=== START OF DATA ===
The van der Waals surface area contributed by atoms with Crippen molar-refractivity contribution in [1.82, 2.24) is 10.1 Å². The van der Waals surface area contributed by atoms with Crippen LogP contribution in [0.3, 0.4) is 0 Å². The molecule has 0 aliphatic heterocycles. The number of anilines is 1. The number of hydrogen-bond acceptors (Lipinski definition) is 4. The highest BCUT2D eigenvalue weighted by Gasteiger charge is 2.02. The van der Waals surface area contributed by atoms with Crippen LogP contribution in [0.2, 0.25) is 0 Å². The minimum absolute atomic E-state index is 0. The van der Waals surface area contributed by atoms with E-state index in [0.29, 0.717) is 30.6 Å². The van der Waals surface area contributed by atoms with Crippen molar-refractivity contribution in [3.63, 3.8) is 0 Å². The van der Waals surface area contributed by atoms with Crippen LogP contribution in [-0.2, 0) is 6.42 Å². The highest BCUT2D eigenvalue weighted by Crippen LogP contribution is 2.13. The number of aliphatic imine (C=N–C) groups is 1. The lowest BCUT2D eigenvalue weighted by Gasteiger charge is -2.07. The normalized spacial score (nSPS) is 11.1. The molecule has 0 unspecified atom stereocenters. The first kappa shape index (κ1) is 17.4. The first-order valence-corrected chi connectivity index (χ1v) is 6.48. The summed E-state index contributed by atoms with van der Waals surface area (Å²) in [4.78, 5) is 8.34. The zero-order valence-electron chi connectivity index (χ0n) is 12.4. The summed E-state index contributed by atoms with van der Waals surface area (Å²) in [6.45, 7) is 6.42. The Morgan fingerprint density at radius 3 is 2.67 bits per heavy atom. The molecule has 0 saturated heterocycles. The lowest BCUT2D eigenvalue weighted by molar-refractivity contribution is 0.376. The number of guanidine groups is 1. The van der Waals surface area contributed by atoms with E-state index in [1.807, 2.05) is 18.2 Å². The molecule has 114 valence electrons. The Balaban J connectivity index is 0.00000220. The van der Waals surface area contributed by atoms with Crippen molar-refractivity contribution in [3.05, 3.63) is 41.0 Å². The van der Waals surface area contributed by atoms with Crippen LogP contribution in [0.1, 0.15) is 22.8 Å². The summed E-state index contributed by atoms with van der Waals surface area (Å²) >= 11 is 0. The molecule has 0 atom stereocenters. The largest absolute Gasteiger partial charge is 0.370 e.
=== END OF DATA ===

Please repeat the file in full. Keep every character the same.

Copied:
The van der Waals surface area contributed by atoms with Crippen molar-refractivity contribution in [1.82, 2.24) is 10.1 Å². The van der Waals surface area contributed by atoms with Crippen LogP contribution in [0.3, 0.4) is 0 Å². The molecule has 0 aliphatic heterocycles. The number of anilines is 1. The number of hydrogen-bond acceptors (Lipinski definition) is 4. The highest BCUT2D eigenvalue weighted by Gasteiger charge is 2.02. The van der Waals surface area contributed by atoms with Crippen LogP contribution in [0.2, 0.25) is 0 Å². The minimum absolute atomic E-state index is 0. The van der Waals surface area contributed by atoms with E-state index in [0.29, 0.717) is 30.6 Å². The van der Waals surface area contributed by atoms with Crippen molar-refractivity contribution in [3.63, 3.8) is 0 Å². The van der Waals surface area contributed by atoms with Crippen LogP contribution in [-0.2, 0) is 6.42 Å². The highest BCUT2D eigenvalue weighted by Crippen LogP contribution is 2.13. The number of aliphatic imine (C=N–C) groups is 1. The lowest BCUT2D eigenvalue weighted by Gasteiger charge is -2.07. The normalized spacial score (nSPS) is 11.1. The molecule has 0 unspecified atom stereocenters. The first kappa shape index (κ1) is 17.4. The first-order valence-corrected chi connectivity index (χ1v) is 6.48. The summed E-state index contributed by atoms with van der Waals surface area (Å²) in [4.78, 5) is 8.34. The zero-order valence-electron chi connectivity index (χ0n) is 12.4. The summed E-state index contributed by atoms with van der Waals surface area (Å²) in [6.45, 7) is 6.42. The Morgan fingerprint density at radius 3 is 2.67 bits per heavy atom. The molecule has 0 saturated heterocycles. The lowest BCUT2D eigenvalue weighted by molar-refractivity contribution is 0.376. The number of guanidine groups is 1. The van der Waals surface area contributed by atoms with E-state index in [1.807, 2.05) is 18.2 Å². The molecule has 114 valence electrons. The Balaban J connectivity index is 0.00000220. The van der Waals surface area contributed by atoms with Crippen molar-refractivity contribution in [3.05, 3.63) is 41.0 Å². The van der Waals surface area contributed by atoms with Crippen LogP contribution in [0.1, 0.15) is 22.8 Å². The summed E-state index contributed by atoms with van der Waals surface area (Å²) >= 11 is 0. The molecule has 0 atom stereocenters. The largest absolute Gasteiger partial charge is 0.370 e.